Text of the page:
Debate:BOV location, no idiots allowed.

 
Old 06-27-2005, 03:02 PM
  #51  
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Just my thought...placement of the BOV would be benificial having it on the hot side of the IC because if you look at it...hot air travels faster than colder denser air. By releasing it where it's hotter...it will escape faster, and also you won't have to cool it down, there by causing it's flow rate to slow down. The time it would take the colder air would not back track towards the turbo fast enough to cause any kind of surge...the most it would do is heat up under increseased pressure since it is not traveling.

Thats my theory...I'm not a physics major or anything...in fact I hate physics. I just brought the concepts that I thought would be relevant.
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Old 06-27-2005, 03:27 PM
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Default Re: (H23 EG Hybrid)

yah not trying to insult you, but cold air would actually escape faster. I dont feel like explaining it, but the temp of the air vs how fast it can escape is irrelevant.
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Old 06-27-2005, 03:33 PM
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Default Re: (DaZman69)

just install 2 blow off valves. no worries there. plus everyone will ask why you have 2, and you can counter question with, "why you just have 1?"
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Old 06-27-2005, 04:03 PM
  #54  
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Default Re: (DaZman69)

<TABLE WIDTH="90%" CELLSPACING=0 CELLPADDING=0 ALIGN=CENTER><TR><TD>Quote, originally posted by DaZman69 &raquo;</TD></TR><TR><TD CLASS="quote">yah not trying to insult you, but cold air would actually escape faster. I dont feel like explaining it, but the temp of the air vs how fast it can escape is irrelevant.</TD></TR></TABLE>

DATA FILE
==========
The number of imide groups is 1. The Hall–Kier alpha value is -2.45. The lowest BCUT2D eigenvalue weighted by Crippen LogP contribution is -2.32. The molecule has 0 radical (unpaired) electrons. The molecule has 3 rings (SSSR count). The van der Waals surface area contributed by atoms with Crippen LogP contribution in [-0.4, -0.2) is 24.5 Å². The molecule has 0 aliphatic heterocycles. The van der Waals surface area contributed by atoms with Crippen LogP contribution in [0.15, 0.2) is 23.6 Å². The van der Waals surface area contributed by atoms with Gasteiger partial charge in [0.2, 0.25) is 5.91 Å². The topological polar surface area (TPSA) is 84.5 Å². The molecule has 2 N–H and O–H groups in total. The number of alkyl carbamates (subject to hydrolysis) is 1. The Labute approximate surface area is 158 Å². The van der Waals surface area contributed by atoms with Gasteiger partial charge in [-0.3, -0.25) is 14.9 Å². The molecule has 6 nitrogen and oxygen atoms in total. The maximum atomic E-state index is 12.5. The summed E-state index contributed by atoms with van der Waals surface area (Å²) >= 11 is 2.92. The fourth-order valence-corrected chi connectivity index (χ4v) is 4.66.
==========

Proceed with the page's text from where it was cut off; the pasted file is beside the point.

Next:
An explaination would be helpful...after all...this is a debate thread. Might even shine some light on something else.
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Old 06-27-2005, 09:56 PM
  #55  
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Default Re: (H23 EG Hybrid)

I'm trying to kill this thread. Let's see.

Situation A:
If we have 15 psig on one side of a pipe (say, near the turbo), but the air has to get across a few bends and an intercooler to get there, we will have 15 psig minus the pressure drop to get there. My calculation in the last page shows that this pressure is less than a couple psig in this case which involves the full flow of a medium-sized turbo. So, say 15 psig on the turbo side of the charge pipes, and 13 psig on the throttle side of the charge pipes after the pressure drop.

Situation B:
We close the throttle, IM goes into vacuum, EM pressure goes down, but charge pressure stays the same (nowhere for the air to go). We have stopped the flow in the charge pipes. If there is no flow, the pressure will be the same at the throttle side and the turbo side of the charge pipes.